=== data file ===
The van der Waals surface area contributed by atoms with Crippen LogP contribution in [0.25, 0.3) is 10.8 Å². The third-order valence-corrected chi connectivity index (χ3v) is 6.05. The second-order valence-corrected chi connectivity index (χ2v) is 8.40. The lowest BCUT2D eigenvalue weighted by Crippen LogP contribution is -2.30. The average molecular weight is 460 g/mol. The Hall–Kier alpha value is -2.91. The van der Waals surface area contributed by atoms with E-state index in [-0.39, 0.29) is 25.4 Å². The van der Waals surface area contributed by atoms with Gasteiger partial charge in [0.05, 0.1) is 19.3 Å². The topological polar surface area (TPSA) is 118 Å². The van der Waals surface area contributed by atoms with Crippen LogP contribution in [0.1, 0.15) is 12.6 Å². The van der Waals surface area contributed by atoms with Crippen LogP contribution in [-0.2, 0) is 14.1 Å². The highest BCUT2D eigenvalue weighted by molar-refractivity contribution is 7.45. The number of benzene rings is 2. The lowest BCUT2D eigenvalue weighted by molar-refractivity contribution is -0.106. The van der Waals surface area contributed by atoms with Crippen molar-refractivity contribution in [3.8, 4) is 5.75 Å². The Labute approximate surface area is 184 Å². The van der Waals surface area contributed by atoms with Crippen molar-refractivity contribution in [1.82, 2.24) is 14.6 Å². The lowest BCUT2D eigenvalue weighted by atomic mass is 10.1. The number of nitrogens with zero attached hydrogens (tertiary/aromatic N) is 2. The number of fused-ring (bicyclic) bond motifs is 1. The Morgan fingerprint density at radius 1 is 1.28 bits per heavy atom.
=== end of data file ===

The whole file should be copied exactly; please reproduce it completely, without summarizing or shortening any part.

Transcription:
The van der Waals surface area contributed by atoms with Crippen LogP contribution in [0.25, 0.3) is 10.8 Å². The third-order valence-corrected chi connectivity index (χ3v) is 6.05. The second-order valence-corrected chi connectivity index (χ2v) is 8.40. The lowest BCUT2D eigenvalue weighted by Crippen LogP contribution is -2.30. The average molecular weight is 460 g/mol. The Hall–Kier alpha value is -2.91. The van der Waals surface area contributed by atoms with E-state index in [-0.39, 0.29) is 25.4 Å². The van der Waals surface area contributed by atoms with Gasteiger partial charge in [0.05, 0.1) is 19.3 Å². The topological polar surface area (TPSA) is 118 Å². The van der Waals surface area contributed by atoms with Crippen LogP contribution in [0.1, 0.15) is 12.6 Å². The van der Waals surface area contributed by atoms with Crippen LogP contribution in [-0.2, 0) is 14.1 Å². The highest BCUT2D eigenvalue weighted by molar-refractivity contribution is 7.45. The number of benzene rings is 2. The lowest BCUT2D eigenvalue weighted by molar-refractivity contribution is -0.106. The van der Waals surface area contributed by atoms with Crippen molar-refractivity contribution in [3.8, 4) is 5.75 Å². The Labute approximate surface area is 184 Å². The van der Waals surface area contributed by atoms with Crippen molar-refractivity contribution in [1.82, 2.24) is 14.6 Å². The lowest BCUT2D eigenvalue weighted by atomic mass is 10.1. The number of nitrogens with zero attached hydrogens (tertiary/aromatic N) is 2. The number of fused-ring (bicyclic) bond motifs is 1. The Morgan fingerprint density at radius 1 is 1.28 bits per heavy atom.